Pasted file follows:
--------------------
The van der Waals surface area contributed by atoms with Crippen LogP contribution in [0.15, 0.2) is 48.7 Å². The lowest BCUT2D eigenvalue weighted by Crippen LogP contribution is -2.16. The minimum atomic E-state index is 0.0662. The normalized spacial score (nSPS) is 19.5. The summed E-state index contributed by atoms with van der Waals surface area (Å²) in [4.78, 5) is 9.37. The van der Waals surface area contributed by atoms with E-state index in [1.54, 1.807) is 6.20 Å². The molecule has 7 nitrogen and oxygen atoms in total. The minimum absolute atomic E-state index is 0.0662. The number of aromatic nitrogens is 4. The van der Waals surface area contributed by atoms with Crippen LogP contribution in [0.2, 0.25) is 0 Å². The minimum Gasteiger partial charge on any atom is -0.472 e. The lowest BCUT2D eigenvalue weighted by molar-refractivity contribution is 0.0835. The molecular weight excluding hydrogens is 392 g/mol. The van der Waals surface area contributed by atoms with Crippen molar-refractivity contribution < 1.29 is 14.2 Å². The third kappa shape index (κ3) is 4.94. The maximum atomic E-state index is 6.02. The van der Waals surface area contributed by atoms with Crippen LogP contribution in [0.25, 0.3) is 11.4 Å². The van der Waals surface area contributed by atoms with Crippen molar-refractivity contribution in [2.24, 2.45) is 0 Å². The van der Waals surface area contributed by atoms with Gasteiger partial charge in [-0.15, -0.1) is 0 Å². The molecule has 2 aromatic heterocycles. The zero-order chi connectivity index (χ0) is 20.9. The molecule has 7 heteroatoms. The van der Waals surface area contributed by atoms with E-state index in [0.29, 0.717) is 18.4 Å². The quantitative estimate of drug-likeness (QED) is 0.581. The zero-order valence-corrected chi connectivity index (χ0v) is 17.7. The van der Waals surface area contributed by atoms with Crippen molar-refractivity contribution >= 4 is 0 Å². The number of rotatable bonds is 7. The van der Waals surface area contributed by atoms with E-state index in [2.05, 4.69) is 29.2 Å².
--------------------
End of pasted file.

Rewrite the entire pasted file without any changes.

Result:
The van der Waals surface area contributed by atoms with Crippen LogP contribution in [0.15, 0.2) is 48.7 Å². The lowest BCUT2D eigenvalue weighted by Crippen LogP contribution is -2.16. The minimum atomic E-state index is 0.0662. The normalized spacial score (nSPS) is 19.5. The summed E-state index contributed by atoms with van der Waals surface area (Å²) in [4.78, 5) is 9.37. The van der Waals surface area contributed by atoms with E-state index in [1.54, 1.807) is 6.20 Å². The molecule has 7 nitrogen and oxygen atoms in total. The minimum absolute atomic E-state index is 0.0662. The number of aromatic nitrogens is 4. The van der Waals surface area contributed by atoms with Crippen LogP contribution in [0.2, 0.25) is 0 Å². The minimum Gasteiger partial charge on any atom is -0.472 e. The lowest BCUT2D eigenvalue weighted by molar-refractivity contribution is 0.0835. The molecular weight excluding hydrogens is 392 g/mol. The van der Waals surface area contributed by atoms with Crippen molar-refractivity contribution < 1.29 is 14.2 Å². The third kappa shape index (κ3) is 4.94. The maximum atomic E-state index is 6.02. The van der Waals surface area contributed by atoms with Crippen LogP contribution in [0.25, 0.3) is 11.4 Å². The van der Waals surface area contributed by atoms with Crippen molar-refractivity contribution in [2.24, 2.45) is 0 Å². The van der Waals surface area contributed by atoms with Gasteiger partial charge in [-0.15, -0.1) is 0 Å². The molecule has 2 aromatic heterocycles. The zero-order chi connectivity index (χ0) is 20.9. The molecule has 7 heteroatoms. The van der Waals surface area contributed by atoms with E-state index in [0.29, 0.717) is 18.4 Å². The quantitative estimate of drug-likeness (QED) is 0.581. The zero-order valence-corrected chi connectivity index (χ0v) is 17.7. The van der Waals surface area contributed by atoms with Crippen molar-refractivity contribution >= 4 is 0 Å². The number of rotatable bonds is 7. The van der Waals surface area contributed by atoms with E-state index in [2.05, 4.69) is 29.2 Å².